A new concert recording by the formidable Duke Orchestra of Paris led by Laurent Mignard collects Ellington’s French-inspired compositions, including a wealth of unheard music. The album brings into focus the triumphant late period of jazz’s greatest composer.
Duke Ellington dashed off a truckload of music in the '60s and early '70s, much more than was viable for contemporary commercial release. Despite numerous CD releases drawn posthumously from his ‘stockpile’, the Ellington oeuvre seems near inexhaustible. Ellington French Touch, a new concert recording by the formidable Duke Orchestra of Paris led by Laurent Mignard, collects Ellington’s French-inspired compositions, which conveniently include a wealth of unheard music. The album brings into focus the triumphant late period of jazz’s greatest composer.
While much of Ellington’s unheard music waited patiently in his tape archive for CD release, other works have required a little more archeological work. The complete incidental music for a production of Alain-René Lesage’s Turcaret, transcribed by Laurent Mignard from a lo-fi collector’s tape, joins posthumous Ellington premiere recordings such as the Timon of Athens incidental music, the symphonic dance work Three Black Kings, and the musicals Saturday Laughter, Pousse-Café, and Queenie Pie.
Ellington and his collaborator Billy Strayhorn were commissioned to create incidental music for Turcaret in Paris in late 1960. According to Claude Carriere’s liner notes, the old pros created most of the score in three hours. The Turcaret overture is a delightful and thoroughly French waltz, spotlighting the woodwinds as well as Philippe Milanta’s dukish piano. The other short pieces are necessarily fragmentary but all hint at Ellington’s sadly under-exploited instinct for dramatic composition.
Another rare opportunity to demonstrate that capability came with the beautiful score for the disappointing Paris Blues (1961). Despite evocative monochrome location shooting and an appearance by Louis Armstrong, the film is largely oblivious to the realities of Parisian jazz culture. Until now, the score has been available only on a very abbreviated soundtrack album. French Touch features a never-issued cue (“Alternate Bed”) as well as extended versions of several other pieces, including the gorgeous "Autumnal Suite".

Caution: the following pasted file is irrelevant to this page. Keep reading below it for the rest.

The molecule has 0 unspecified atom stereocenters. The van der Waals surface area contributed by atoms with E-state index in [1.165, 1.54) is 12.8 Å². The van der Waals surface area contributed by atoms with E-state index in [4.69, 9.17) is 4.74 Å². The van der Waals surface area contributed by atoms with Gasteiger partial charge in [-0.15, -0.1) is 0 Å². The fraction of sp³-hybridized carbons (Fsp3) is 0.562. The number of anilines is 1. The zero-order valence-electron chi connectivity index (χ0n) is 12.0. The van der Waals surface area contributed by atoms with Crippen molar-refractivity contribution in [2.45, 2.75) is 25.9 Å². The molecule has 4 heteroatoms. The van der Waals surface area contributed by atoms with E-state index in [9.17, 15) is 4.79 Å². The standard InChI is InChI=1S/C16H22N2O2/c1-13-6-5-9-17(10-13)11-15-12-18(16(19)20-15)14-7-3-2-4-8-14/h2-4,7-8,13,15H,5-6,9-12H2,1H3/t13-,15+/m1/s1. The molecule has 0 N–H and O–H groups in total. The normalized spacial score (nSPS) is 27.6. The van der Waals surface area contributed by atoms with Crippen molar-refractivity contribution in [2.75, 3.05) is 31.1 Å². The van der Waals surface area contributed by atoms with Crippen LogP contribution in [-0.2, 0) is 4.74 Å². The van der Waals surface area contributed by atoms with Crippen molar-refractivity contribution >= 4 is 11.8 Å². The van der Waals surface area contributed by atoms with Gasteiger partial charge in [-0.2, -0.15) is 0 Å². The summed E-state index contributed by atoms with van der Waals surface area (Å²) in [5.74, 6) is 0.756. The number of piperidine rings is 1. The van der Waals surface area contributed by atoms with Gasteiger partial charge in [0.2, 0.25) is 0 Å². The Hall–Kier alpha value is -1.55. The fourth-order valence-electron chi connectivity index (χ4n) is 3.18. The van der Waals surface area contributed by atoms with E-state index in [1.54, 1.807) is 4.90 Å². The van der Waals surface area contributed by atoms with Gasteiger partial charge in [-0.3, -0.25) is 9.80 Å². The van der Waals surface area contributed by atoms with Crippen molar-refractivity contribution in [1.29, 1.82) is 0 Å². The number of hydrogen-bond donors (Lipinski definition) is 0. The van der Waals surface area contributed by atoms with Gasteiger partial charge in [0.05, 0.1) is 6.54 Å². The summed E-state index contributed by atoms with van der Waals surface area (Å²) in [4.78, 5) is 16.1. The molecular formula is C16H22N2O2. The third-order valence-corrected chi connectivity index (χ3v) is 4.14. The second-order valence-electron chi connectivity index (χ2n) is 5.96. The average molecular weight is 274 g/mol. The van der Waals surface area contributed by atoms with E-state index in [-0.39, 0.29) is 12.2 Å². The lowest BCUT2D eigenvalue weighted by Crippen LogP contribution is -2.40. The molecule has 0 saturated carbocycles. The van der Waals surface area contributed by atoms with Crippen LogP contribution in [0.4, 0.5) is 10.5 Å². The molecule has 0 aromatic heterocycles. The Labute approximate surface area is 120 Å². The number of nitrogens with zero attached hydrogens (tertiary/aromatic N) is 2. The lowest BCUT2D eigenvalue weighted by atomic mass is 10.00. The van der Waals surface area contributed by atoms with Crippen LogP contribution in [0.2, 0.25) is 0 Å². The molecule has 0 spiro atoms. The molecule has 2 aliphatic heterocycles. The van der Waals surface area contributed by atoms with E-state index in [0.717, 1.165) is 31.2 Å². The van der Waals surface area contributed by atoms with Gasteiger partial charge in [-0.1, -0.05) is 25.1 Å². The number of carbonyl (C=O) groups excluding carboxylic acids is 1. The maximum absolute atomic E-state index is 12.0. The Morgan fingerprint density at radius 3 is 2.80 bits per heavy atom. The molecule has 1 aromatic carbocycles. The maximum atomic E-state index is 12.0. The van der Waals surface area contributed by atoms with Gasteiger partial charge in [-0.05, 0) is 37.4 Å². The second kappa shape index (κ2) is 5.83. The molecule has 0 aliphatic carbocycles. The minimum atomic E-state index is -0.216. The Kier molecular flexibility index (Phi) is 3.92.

In the spring of 1971, Ellington recorded a six-movement version of his Goutelas Suite, named for the Château de Goutelas in the south of France. The work was not released until 1976. On French Touch, Laurent Mignard presents three Goutelas outcasts. The bluesy "Goof" will be familiar to owners of the 1979 miscellany Up In Duke’s Workshop. The other movements are based on incomplete scores Mignard found at the Smithsonian Institution. The long and spooky "Gogo", expanded by Mignard from Ellington’s sketches, shares motifs with "Amour, Amour" (aka "Too Kee") from the Togo Brava Suite (also 1971). "Gigi" – presumably nothing to do with Leslie Caron – seems like a fine discovery, a mid-tempo Latin groove with intricate woodwind charts and an impassioned Paul Gonsalvesque solo from tenor saxophonist Fred Couderc.
Interspersed between these multi-movement works are classic French songs as arranged by Ellington and Strayhorn for the somewhat forgotten 1962 album Midnight in Paris, a few other compositions with a French connection including music from the Degas Suite (a never-used documentary score), and "That Old Circus Train Turn-Around Blues", which premiered at the 1966 Antibes/Juan-les-Pins Jazz Festival.
This is the second album from the Duke Orchestra of Paris. The first, Duke Ellington Is Alive (2009), was a superb run-through of Ellington standards by a band committed to recreating the classic Ellington sound. Ellington French Touch is more adventurous and another necessary purchase for fans of the Duke.